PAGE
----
A New York county law intended to outlaw cyber bullying in schools is overly broad and violates the First Amendment, says the state's top court in striking down the legislation.
Elected officials in Albany County, New York, attempted to criminalize school cyber bullying with a law enacted in 2010 that prohibited “any act of communicating or causing communication to be sent by mechanical or electronic means … disseminating private, personal, false or sexual information, or sending hate mail … with the intent to harass, annoy ... or otherwise inflict significant emotional harm on another person,” according to Tuesday's ruling by the New York Court of Appeals in Albany in The People v. Marquan M.
The law outlawed cyber bullying against “any minor or person” situated in the county, and provided that engaging in such activity was a misdemeanor offense punishable by up to one year in jail and a $1,000 fine.
A month after the law became effective in November 2010, Marquan M., a 15-year-old student attending Cohoes High School in Cohoes, New York, which is within Albany County, created a Facebook page with the pseudonym “Cohoes Flame” and anonymously posted photographs of classmates and other adolescents “with detailed descriptions of their alleged sexual practices and predilections, sexual partners and other personal information,” according to the ruling.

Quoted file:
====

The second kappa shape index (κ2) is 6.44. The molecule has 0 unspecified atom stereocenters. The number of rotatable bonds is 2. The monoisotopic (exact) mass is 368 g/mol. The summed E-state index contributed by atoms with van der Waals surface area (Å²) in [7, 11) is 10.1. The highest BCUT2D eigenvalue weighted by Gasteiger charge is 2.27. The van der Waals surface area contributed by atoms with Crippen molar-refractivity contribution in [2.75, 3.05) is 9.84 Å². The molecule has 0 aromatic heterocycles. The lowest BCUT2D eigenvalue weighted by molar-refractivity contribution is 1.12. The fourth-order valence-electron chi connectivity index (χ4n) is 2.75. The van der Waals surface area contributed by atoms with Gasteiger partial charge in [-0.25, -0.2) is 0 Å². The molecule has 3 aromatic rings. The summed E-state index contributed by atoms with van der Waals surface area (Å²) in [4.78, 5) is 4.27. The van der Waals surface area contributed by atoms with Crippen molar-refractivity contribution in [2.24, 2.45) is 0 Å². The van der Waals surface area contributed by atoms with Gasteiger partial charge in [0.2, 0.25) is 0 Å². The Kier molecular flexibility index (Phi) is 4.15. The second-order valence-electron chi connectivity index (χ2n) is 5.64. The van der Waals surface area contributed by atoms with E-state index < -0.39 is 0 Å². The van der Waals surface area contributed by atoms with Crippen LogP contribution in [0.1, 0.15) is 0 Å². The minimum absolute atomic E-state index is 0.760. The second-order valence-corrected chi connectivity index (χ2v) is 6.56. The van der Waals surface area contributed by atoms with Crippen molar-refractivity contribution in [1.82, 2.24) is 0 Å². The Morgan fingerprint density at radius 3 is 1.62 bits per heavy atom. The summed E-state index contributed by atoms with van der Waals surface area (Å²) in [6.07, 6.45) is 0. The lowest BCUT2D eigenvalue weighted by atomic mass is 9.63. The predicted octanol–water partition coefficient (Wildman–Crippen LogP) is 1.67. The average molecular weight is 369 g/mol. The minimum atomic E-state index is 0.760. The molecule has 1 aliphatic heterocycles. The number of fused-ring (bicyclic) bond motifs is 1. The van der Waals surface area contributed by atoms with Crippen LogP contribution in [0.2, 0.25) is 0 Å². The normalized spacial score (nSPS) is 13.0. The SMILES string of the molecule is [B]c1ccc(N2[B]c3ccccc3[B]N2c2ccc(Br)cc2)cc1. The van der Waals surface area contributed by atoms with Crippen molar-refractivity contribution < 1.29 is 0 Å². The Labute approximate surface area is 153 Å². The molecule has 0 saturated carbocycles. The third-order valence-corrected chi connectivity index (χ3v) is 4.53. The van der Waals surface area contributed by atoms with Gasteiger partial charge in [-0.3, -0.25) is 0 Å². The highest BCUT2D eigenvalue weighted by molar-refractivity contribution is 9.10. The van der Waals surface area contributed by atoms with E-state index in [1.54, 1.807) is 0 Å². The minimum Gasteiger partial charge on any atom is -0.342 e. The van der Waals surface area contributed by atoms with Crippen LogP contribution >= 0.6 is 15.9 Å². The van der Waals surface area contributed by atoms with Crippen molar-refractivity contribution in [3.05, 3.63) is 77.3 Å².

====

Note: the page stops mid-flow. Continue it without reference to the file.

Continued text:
“The descriptive captions, which were vulgar and offensive, promoted responsive electronic messages that threatened the creator of the website with physical harm,” said the ruling.
Marquan M. pleaded guilty to one count of cyber bullying, but reserved his right to raise his constitutional arguments on appeal. The county court in Albany held the local law was constitutional to the extent it outlawed such activities directed at minors, and that the defendant's First Amendment rights were not violated.
Severing provisions at issue
The Court of Appeals disagreed in a 5-2 ruling. “The county concedes that certain aspects of the cyber bullying law are invalid but maintains that those portions are severable, rendering the remainder of the act constitutional if construed in accordance with the legislative purpose of the enactment,” says the ruling.
“Interpreted in this restrictive manner, the county asserts that the cyber bullying law covers only particular types of electronic communications containing information of sexual nature pertaining to minors and only if the sender intends to inflict emotional harm on a child or children.”
However, says the ruling, “it appears that the provision would criminalize a broad spectrum of speech outside the popular understanding of cyber bullying, including, for example: an email disclosing private information about a corporation or a telephone conversation meant to annoy an adult,” says the ruling
“We conclude that it is not a permissible use of judicial authority for us to employ the severance doctrine to the extent suggested by the County or the dissent,” says the ruling. The law “is overboard and facially invalid under the Free Speech Clause of the First Amendment,” said the ruling, in dismissing the case.
The dissenting opinion says invalid provisions of the law “can be readily severed from the rest of the legislation, and … what remains can, without any strain on its language, be interpreted in a way that renders it constitutionally valid.”